As more Santa Cruz County roads and highways get pummeled by waves and reduced to rubble, President Biden will make a Thursday visit to the area to meet first responders, and likely announce more federal disaster relief.

Amateur meteorologists have been casually referring to the last three weeks’ spate of storms as a single atmospheric river, but that is technically not correct. As the Bay Area News Group pointed out Tuesday morning, there have actually been nine atmospheric river storms that have hit northern California and the central coast since Christmas, with at least 20 people having been killed, and more than $1 billion in damage endured.

And now KTVU reports that President Biden will visit Santa Cruz County Thursday to assess storm damage. The exact locations Biden will visit have not yet been revealed, but KTVU says Biden will “visit [the] storm-damaged Santa Cruz coastline,” and adds that he will “go to the Central Coast, evaluate recovery efforts and see what else the federal government can help with.”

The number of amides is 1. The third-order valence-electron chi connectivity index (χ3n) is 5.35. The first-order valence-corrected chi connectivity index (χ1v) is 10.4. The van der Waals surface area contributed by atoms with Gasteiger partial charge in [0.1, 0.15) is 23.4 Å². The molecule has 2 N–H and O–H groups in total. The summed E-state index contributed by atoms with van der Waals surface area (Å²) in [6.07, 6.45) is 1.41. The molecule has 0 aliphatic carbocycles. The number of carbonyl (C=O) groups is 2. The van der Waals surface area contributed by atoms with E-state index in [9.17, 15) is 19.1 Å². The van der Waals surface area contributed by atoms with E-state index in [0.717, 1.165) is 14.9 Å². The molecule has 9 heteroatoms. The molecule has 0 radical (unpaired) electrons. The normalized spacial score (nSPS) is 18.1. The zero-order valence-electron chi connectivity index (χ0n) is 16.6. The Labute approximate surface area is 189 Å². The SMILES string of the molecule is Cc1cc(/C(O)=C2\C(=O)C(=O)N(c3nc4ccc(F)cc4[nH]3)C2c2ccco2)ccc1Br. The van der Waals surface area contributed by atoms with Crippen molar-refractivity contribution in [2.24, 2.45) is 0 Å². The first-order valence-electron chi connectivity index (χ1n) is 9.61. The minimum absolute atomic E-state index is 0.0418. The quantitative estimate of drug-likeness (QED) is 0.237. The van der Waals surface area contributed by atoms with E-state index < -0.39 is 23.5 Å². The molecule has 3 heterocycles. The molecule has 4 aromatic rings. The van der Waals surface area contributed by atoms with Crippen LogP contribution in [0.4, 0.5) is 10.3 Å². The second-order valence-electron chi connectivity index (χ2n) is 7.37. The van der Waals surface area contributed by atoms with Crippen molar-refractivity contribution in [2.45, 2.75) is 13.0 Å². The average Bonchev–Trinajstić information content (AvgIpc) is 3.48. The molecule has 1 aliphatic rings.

“The White House said in a statement Monday that the president would visit with first responders and state and local officials, survey recovery efforts and assess what additional federal support is needed,” according to a report from the Associated Press.

This post is full of embedded images from Santa Cruz’s West Cliff Drive, whose asphalt was busted up by giant waves weeks ago, and the pummeling still has not ceased. "We’ve had so many storms back-to-back-to-back that we’re just – we don’t have enough of a dry period to do some protection in that area," San Jose State University engineering department chair Laura Sullivan-Green told KPIX.

As KTVU points out, last week Biden “signed an emergency declaration for 42 of California's 58 counties," and the money attached to that "will help pay for cleanup, sanitation, and repairs." And as an additional reminder, IRS and the state of California have delayed Tax Day until May 15 this year for filers on storm-affected counties, and San Francisco, Alameda, Marin and San Mateo Counties are among those where we get the deadline extension.

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Image: Joint Congressional Committee on Inaugural Ceremonies via Wikimedia Commons